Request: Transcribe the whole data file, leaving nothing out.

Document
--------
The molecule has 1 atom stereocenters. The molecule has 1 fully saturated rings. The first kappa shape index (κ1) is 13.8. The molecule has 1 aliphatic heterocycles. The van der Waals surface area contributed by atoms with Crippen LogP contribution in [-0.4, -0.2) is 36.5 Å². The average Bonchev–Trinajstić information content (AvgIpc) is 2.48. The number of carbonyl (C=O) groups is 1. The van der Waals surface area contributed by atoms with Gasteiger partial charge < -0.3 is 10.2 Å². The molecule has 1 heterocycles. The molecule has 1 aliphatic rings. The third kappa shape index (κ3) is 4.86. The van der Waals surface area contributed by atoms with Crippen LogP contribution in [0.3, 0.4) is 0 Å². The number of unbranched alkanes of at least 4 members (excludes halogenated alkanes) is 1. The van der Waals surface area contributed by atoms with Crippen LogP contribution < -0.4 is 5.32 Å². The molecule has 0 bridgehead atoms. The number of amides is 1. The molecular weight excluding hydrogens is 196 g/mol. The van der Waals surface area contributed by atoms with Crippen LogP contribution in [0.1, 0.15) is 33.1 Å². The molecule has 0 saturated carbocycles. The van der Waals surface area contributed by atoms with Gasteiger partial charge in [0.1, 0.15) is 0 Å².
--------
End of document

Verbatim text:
The molecule has 1 atom stereocenters. The molecule has 1 fully saturated rings. The first kappa shape index (κ1) is 13.8. The molecule has 1 aliphatic heterocycles. The van der Waals surface area contributed by atoms with Crippen LogP contribution in [-0.4, -0.2) is 36.5 Å². The average Bonchev–Trinajstić information content (AvgIpc) is 2.48. The number of carbonyl (C=O) groups is 1. The van der Waals surface area contributed by atoms with Gasteiger partial charge < -0.3 is 10.2 Å². The molecule has 1 heterocycles. The molecule has 1 aliphatic rings. The third kappa shape index (κ3) is 4.86. The van der Waals surface area contributed by atoms with Crippen LogP contribution in [0.3, 0.4) is 0 Å². The number of unbranched alkanes of at least 4 members (excludes halogenated alkanes) is 1. The van der Waals surface area contributed by atoms with Crippen LogP contribution < -0.4 is 5.32 Å². The molecule has 0 bridgehead atoms. The number of amides is 1. The molecular weight excluding hydrogens is 196 g/mol. The van der Waals surface area contributed by atoms with Crippen LogP contribution in [0.1, 0.15) is 33.1 Å². The molecule has 0 saturated carbocycles. The van der Waals surface area contributed by atoms with Gasteiger partial charge in [0.1, 0.15) is 0 Å².